Tuesday, June 14, 2011

Researchers Explore Cahokian Coppersmithing

Artist's rendition of Cahokian settlement.

Researchers have employed 600-year-old metalworking techniques to gain a better understanding of copper artifacts left behind by the Mississippians of the Cahokia Mounds, who lived in western Illinois from 700 until 1400 AD.

The researchers, from Northwestern University, were able to identify how the coppersmiths of Cahokia likely set up their workshop and the methods and tools used to work copper nuggets into sacred jewelry, headdresses, breastplates and other regalia.

"Metals store clues within their structure that can help explain how they were processed," said David Dunand of Northwestern's McCormick School of Engineering and Applied Science and co-author of the paper. "We were lucky enough to analyze small, discarded pieces of copper found on the ground of the excavated 'copper workshop house' in Cahokia and determine how the metal was worked by the Cahokians."

The researchers also tested theories that some archeologists had made about the coppersmiths' techniques. One idea was that they made large copper pieces, like ceremonial breastplates, by "laminating" sheets of copper together through a hammering technique. But the lamination could not be reproduced, even with much greater weights achievable with a modern press.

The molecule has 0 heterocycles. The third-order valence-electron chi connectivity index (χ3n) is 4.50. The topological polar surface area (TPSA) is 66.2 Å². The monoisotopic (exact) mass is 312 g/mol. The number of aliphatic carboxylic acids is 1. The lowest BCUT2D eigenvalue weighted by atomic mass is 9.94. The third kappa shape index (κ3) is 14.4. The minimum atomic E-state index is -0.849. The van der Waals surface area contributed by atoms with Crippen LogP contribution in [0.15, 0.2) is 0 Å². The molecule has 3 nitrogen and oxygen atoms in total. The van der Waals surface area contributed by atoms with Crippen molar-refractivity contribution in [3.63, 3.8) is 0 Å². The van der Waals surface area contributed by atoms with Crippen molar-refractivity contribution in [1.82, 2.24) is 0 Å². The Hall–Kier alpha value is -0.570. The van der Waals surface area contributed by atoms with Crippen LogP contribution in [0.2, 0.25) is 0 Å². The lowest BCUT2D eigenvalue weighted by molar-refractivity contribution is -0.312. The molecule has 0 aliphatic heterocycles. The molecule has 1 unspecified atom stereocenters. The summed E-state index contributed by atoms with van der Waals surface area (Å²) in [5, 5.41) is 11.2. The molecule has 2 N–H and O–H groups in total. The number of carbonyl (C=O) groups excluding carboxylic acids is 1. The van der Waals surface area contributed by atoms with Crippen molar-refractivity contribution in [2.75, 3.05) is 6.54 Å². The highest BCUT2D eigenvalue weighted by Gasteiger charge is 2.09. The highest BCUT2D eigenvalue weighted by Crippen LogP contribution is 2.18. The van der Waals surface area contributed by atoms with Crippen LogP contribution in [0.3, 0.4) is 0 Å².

The other hypothesis ~ that the Cahokians used copper knobs or copper rivets and other mechanical devices to secure sheets of copper together ~ seems more likely.

Click here for the complete article.

Monday, June 13, 2011

Peru Launches Effort to Preserve Pre-Incan Site

A cooperative effort of the Peruvian government and the Global Heritage Fund aims to conserve and restore the mysterious ancient site of Marcahuamachuco. Built over 1,600 years ago atop a mesa at 10,000 feet, archaeologists call the site ~ known for its impressively massive castillos and circular double-walled structures ~ the "Machu Picchu of the North."

According to Popular Archaeology:
Built around 400 A.D. and lasting until 800 AD, Marcahuamachuco was the center of a Pre-Incan civilization and thought to have been ancient Peru's most important economic, political, spiritual, and military center during that time period. Some of the site's functions still remain a mystery, but scholars suggest that it was a religious oracle for the population, later used as a sacred burial ground.